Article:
Scott Aaronson just posted the transcript from a very interesting talk he gave at Google a few weeks ago on his blog. He discusses various issues related to computational complexity, especially quantum computation and the ramifications of P=NP and why it would be a great surprise were it to be true. I find his claim about P=NP allowing the other six millenium problems to be solved by just doing a polynomial-time search through the possible proofs up to a certain length to be slightly suspicious (but only slightly, fortunately). Is there some way we could place a bound on the maximal possible length of the shortest proof of a given conjecture, should it be true? That seems to be very tricky, since some problems that can be stated fairly easily have very long proofs (for example, the four-color theorem). But I wonder if expressing the four-color theorem (just the statement, not the proof) in terms of ZFC formalism would actually require a large number of symbols. Still, a bound on the length of the shortest proof of a theorem requiring n characters to state seems very difficult to compute. It sounds faintly busy beaver-like.

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About Simon

Hi. I'm Simon Rubinstein-Salzedo. I'm a mathematics postdoc at Dartmouth College. I'm also a musician; I play piano and cello, and I also sometimes compose music and study musicology. I also like to play chess and write calligraphy. This blog is a catalogue of some of my thoughts. I write them down so that I understand them better. But sometimes other people find them interesting as well, so I happily share them with my small corner of the world.
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2 Responses to

  1. Still, a bound on the length of the shortest proof of a theorem requiring n characters to state seems very difficult to compute.
    It ought to be uncomputable, right? Such a function would yield a finite algorithm for checking whether statements are provable or not, which seems like something that should not be allowed to exist (although I don’t know exactly what the official name of the theorem is that says this).
    Indeed, I think you can Godelize: if you had a computable expression for such an f, you can construct a statement G that says that “G has no proof of length < f(N)." where N can be taken large enough so that it is larger than the length of the statement. As in Godel's argument, if G is provable, G has (by assumption) a proof of length < f(N), which implies that ~G is also provable, so mathematics (or at least your formal system) is inconsistent. On the other, if G is unprovable, then in particular, G has no proof of length < f(N) — since this fact can be checked by a finite search, it can be proved, hence G is provable, which is a contradiction.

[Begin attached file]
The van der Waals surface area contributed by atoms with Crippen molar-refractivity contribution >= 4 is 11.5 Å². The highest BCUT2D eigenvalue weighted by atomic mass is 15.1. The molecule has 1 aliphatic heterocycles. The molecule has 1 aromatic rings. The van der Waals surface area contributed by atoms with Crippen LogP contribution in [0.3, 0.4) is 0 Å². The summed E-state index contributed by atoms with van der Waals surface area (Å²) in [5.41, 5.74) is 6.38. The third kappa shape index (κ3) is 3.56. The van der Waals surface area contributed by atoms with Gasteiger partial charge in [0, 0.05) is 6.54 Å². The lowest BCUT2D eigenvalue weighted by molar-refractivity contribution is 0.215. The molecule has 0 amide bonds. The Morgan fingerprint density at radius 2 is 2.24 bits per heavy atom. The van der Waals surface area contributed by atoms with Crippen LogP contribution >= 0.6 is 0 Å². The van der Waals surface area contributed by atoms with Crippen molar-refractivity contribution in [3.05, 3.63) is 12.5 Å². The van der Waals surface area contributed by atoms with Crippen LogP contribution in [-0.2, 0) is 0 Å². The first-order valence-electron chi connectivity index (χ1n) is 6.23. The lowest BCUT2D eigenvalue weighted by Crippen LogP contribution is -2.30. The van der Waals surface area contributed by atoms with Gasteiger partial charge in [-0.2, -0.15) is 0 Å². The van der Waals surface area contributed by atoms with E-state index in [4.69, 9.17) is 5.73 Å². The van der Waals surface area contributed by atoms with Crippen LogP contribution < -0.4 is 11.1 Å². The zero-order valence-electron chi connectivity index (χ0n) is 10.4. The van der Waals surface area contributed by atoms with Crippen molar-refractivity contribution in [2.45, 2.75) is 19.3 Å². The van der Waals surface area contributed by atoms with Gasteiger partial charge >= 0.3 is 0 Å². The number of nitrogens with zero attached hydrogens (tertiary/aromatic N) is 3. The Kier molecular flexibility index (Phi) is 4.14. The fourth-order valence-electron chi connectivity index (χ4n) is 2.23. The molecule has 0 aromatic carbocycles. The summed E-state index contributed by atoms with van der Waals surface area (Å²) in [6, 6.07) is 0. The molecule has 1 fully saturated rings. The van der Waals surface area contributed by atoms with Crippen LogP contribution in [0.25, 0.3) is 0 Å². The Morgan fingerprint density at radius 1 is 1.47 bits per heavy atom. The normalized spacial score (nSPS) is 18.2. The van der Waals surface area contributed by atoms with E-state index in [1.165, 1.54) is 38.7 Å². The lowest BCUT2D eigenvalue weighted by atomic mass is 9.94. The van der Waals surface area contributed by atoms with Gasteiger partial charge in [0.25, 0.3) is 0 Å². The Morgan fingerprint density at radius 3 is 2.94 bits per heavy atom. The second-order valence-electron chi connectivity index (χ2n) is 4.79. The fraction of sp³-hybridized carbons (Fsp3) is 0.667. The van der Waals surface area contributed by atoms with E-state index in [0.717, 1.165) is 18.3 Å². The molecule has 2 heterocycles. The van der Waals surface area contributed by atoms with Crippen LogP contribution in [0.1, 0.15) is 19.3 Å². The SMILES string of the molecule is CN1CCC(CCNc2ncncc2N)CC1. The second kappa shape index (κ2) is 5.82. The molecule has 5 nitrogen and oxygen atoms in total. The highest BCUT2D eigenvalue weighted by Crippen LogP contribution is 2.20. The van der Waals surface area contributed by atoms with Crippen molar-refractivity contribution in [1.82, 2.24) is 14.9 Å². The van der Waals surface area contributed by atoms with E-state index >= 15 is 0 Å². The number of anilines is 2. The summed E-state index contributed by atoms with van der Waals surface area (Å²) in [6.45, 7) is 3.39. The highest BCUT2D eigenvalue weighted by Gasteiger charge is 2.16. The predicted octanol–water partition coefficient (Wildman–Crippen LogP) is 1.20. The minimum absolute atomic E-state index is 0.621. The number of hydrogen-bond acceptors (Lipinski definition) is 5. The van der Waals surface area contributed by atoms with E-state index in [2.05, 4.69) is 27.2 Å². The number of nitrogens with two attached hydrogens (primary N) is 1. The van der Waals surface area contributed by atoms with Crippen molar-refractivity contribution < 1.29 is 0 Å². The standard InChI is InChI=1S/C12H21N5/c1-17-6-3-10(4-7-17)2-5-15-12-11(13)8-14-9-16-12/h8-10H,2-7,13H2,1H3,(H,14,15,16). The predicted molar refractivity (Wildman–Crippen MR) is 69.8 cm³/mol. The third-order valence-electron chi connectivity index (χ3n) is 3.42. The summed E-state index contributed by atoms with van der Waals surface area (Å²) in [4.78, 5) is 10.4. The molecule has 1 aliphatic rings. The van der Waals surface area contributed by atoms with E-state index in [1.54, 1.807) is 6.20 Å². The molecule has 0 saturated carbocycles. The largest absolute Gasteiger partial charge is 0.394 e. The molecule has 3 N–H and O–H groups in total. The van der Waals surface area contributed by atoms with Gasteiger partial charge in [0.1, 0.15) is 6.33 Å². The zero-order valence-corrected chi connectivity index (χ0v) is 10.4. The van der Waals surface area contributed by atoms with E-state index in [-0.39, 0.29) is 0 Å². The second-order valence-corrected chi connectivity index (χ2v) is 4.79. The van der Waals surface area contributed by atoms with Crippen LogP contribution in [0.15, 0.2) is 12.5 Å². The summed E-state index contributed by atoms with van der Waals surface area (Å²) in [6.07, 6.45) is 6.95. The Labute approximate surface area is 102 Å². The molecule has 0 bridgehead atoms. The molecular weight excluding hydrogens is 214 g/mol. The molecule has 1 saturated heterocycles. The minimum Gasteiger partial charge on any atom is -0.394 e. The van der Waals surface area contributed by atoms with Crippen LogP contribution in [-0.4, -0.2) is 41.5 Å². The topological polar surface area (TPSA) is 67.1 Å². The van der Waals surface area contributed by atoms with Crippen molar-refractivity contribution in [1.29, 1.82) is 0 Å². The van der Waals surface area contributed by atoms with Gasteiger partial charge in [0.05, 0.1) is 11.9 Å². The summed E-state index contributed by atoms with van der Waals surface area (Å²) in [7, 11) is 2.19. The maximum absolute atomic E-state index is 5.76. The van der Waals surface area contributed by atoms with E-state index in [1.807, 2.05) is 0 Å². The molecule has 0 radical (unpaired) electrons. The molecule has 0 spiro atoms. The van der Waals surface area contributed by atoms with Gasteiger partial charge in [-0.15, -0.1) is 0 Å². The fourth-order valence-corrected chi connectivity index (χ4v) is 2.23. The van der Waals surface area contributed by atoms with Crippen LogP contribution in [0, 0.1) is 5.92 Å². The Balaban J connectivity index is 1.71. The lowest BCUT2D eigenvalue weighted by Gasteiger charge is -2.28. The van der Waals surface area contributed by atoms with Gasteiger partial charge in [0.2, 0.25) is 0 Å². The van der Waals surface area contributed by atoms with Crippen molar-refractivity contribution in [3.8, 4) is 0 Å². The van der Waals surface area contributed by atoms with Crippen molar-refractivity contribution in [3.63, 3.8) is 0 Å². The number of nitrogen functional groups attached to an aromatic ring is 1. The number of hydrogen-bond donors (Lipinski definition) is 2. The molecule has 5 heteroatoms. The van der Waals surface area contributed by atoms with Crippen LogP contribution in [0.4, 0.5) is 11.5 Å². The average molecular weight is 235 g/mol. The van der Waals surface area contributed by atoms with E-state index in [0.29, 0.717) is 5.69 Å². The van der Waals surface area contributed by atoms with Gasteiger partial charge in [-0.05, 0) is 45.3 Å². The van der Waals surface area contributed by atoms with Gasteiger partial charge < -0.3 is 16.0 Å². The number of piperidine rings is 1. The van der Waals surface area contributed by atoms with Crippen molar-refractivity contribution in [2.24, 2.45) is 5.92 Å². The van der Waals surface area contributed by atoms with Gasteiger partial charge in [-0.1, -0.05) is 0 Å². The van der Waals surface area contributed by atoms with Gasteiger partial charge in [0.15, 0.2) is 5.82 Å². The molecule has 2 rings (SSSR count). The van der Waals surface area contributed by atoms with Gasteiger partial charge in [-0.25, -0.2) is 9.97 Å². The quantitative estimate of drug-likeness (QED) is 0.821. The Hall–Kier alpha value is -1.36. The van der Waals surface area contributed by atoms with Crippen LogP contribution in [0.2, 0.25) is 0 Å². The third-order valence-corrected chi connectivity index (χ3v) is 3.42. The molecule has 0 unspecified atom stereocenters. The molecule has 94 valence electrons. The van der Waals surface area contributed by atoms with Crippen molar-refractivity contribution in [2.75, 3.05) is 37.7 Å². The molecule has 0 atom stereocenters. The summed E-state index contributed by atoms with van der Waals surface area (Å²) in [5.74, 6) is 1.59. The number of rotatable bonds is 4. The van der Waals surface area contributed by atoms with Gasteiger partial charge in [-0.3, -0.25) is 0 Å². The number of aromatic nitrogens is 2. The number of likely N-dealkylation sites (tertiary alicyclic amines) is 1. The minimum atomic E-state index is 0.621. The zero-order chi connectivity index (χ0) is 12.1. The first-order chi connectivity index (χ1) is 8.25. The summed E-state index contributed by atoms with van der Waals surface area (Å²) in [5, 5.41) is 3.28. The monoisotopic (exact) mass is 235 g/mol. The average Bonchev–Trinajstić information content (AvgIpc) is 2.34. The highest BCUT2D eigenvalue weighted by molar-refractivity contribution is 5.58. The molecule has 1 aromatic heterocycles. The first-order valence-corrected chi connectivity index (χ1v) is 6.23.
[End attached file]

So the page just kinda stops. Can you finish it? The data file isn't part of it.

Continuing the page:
• So, fortunately, Godel’s theorem is still true — regardless of P = NP, finite computations are still finite, and infinite computations are still infinite.
      On the other hand, if P=NP were true, it doesn’t seem too outlandish to imagine that humanity could build a supercomputer capable of searching for all proofs of RH short enough for a human to reasonably be able to understand in a lifetime — which I think is what Scott Aaronson had in mind (although there would clearly be some technical difficulties — one of them would be determining the “compression factor” of human-expressed mathematics relative to computer-checkable proofs — i.e. if you have a page of mathematics that a human mathematician can understand in an hour, can you put an upper bound on how long a formal machine-checkable proof of the results of that page would have to be? — this is like your question about the statement of the four-color theorem, although I doubt that ZFC is the ideal way to encode mathematics in a machine-checkable form. One might have a human-understandable proof of RH which depended upon some sort of human intuition but such that a formal computer-understandable proof would be forbiddingly long.)
      But if a computer search for all human-understandable proofs of RH turned up nothing, and RH were still true (and provable! albeit with a proof too vast for humans to comprehend), /then/ it would be pretty deep 🙂
      I could say more on metamathematics and what it means to be “deep”, but I think I’ll hold off, because dinner’s ready 🙂

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